While watching TV last night, I spotted a commercial for four of General Mills' most kid targeted (read: sugary and colorful) cereals. During the commercial, they enthusiastically pointed out that the cereals had "3 grams of fiber per bowl!"
Pardon me if 3 measly grams of fiber doesn't exactly make me skip through the neighborhood and sing the praises of the product. To put it into perspective:
- It takes 5 grams of water to fill a teaspoon
- 3 grams is also only 6% of the recommended daily value for fiber, a fact which is printed right on the product label.
Am I saying all of this just to put a negative spin on cereals like Lucky Charms and Fruit Loops? Absolutely not. I'm saying this because every day, it disgusts me the lengths to which product advertising will go to get you to believe their product is healthy or good for you. They know darned well that at least half their audience won't bother to look at the %DV on the label, so if the ad implies that 3 grams is a lot (by announcing it in a car salesman voice), people are going to believe it.
Seriously. I just saw an ad the other day for Boar's Head "Heart Healthy" meats, that encouraged people not to blindly buy things labeled "Heart Healthy". On closer inspection, it looks like some of them are certified by the American Heart Association, but only for fat, cholesterol and saturated fat. Sodium is a huge deal if you're trying to prevent heart disease. For risk prone people the new guidelines are 1500mg a day. Most of the meats are in the 350-500ish range, which is almost a third of the sodium recommendation per day. Sheesh :PReplyDelete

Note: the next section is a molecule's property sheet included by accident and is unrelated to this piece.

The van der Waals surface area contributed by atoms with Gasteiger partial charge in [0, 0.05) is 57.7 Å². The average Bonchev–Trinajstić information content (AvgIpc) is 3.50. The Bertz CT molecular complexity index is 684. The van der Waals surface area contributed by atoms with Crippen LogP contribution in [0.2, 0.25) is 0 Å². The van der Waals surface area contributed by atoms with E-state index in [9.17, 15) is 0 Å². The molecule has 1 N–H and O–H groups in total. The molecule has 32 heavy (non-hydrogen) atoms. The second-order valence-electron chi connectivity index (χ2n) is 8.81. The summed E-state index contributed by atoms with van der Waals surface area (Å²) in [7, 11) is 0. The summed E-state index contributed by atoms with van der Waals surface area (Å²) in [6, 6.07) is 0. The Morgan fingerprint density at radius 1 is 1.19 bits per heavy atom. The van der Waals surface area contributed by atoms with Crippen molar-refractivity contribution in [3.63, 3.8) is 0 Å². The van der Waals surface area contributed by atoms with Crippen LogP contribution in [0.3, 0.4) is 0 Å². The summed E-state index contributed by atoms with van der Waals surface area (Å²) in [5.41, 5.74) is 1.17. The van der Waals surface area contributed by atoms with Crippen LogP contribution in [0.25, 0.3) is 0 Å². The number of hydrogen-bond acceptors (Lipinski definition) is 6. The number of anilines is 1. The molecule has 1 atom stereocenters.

I dunno... 1/3 of your RDA in sodium might not be so bad for a product intended to be eaten only at meal times--especially something that's typically a lunch food. It's definitely not bad when you put it in perspective against some "snacktime" foods that average that or more per serving like cottage cheese (~400mg) and packaged/manufactured treats.ReplyDelete
I'd be interested to see how some of the other brands compare. If they're way more than BH (I'll bet they are), then all the more, it's a good thing.
I do agree, though, that the AHA should probably be rating the sodium as well as the fat and cholesterol.